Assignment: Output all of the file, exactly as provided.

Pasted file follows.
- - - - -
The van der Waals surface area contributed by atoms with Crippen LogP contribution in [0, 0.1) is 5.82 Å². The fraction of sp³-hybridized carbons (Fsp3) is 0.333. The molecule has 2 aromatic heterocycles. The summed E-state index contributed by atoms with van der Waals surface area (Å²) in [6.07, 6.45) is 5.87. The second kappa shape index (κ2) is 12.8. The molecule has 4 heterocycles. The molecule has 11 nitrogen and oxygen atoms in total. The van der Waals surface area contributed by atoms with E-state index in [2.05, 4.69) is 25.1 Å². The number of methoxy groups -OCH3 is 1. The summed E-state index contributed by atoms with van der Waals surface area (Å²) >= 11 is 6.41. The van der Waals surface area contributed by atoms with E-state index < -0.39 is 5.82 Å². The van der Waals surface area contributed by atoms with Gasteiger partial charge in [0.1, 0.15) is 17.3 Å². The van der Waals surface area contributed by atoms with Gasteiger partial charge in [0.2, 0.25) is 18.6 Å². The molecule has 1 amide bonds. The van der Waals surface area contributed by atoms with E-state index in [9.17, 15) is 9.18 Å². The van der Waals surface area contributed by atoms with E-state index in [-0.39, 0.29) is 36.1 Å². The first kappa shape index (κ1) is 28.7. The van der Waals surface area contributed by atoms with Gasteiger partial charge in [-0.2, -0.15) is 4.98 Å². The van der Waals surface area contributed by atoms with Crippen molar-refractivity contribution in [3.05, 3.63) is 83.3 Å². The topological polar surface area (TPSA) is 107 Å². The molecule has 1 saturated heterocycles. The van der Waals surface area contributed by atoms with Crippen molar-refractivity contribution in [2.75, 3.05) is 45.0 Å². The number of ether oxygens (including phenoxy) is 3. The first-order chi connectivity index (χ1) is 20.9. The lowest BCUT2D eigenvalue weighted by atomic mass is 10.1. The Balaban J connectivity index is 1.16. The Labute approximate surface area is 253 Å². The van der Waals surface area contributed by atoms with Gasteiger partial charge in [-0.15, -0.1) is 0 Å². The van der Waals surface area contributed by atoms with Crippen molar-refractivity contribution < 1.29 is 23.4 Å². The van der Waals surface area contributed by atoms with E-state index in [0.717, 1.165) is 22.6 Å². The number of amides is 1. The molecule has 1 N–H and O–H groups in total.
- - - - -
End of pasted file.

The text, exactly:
The van der Waals surface area contributed by atoms with Crippen LogP contribution in [0, 0.1) is 5.82 Å². The fraction of sp³-hybridized carbons (Fsp3) is 0.333. The molecule has 2 aromatic heterocycles. The summed E-state index contributed by atoms with van der Waals surface area (Å²) in [6.07, 6.45) is 5.87. The second kappa shape index (κ2) is 12.8. The molecule has 4 heterocycles. The molecule has 11 nitrogen and oxygen atoms in total. The van der Waals surface area contributed by atoms with E-state index in [2.05, 4.69) is 25.1 Å². The number of methoxy groups -OCH3 is 1. The summed E-state index contributed by atoms with van der Waals surface area (Å²) >= 11 is 6.41. The van der Waals surface area contributed by atoms with E-state index < -0.39 is 5.82 Å². The van der Waals surface area contributed by atoms with Gasteiger partial charge in [0.1, 0.15) is 17.3 Å². The van der Waals surface area contributed by atoms with Gasteiger partial charge in [0.2, 0.25) is 18.6 Å². The molecule has 1 amide bonds. The van der Waals surface area contributed by atoms with E-state index in [9.17, 15) is 9.18 Å². The van der Waals surface area contributed by atoms with E-state index in [-0.39, 0.29) is 36.1 Å². The first kappa shape index (κ1) is 28.7. The van der Waals surface area contributed by atoms with Gasteiger partial charge in [-0.2, -0.15) is 4.98 Å². The van der Waals surface area contributed by atoms with Crippen molar-refractivity contribution in [3.05, 3.63) is 83.3 Å². The topological polar surface area (TPSA) is 107 Å². The molecule has 1 saturated heterocycles. The van der Waals surface area contributed by atoms with Crippen molar-refractivity contribution in [2.75, 3.05) is 45.0 Å². The number of ether oxygens (including phenoxy) is 3. The first-order chi connectivity index (χ1) is 20.9. The lowest BCUT2D eigenvalue weighted by atomic mass is 10.1. The Balaban J connectivity index is 1.16. The Labute approximate surface area is 253 Å². The van der Waals surface area contributed by atoms with Gasteiger partial charge in [-0.15, -0.1) is 0 Å². The van der Waals surface area contributed by atoms with Crippen molar-refractivity contribution < 1.29 is 23.4 Å². The van der Waals surface area contributed by atoms with E-state index in [0.717, 1.165) is 22.6 Å². The number of amides is 1. The molecule has 1 N–H and O–H groups in total.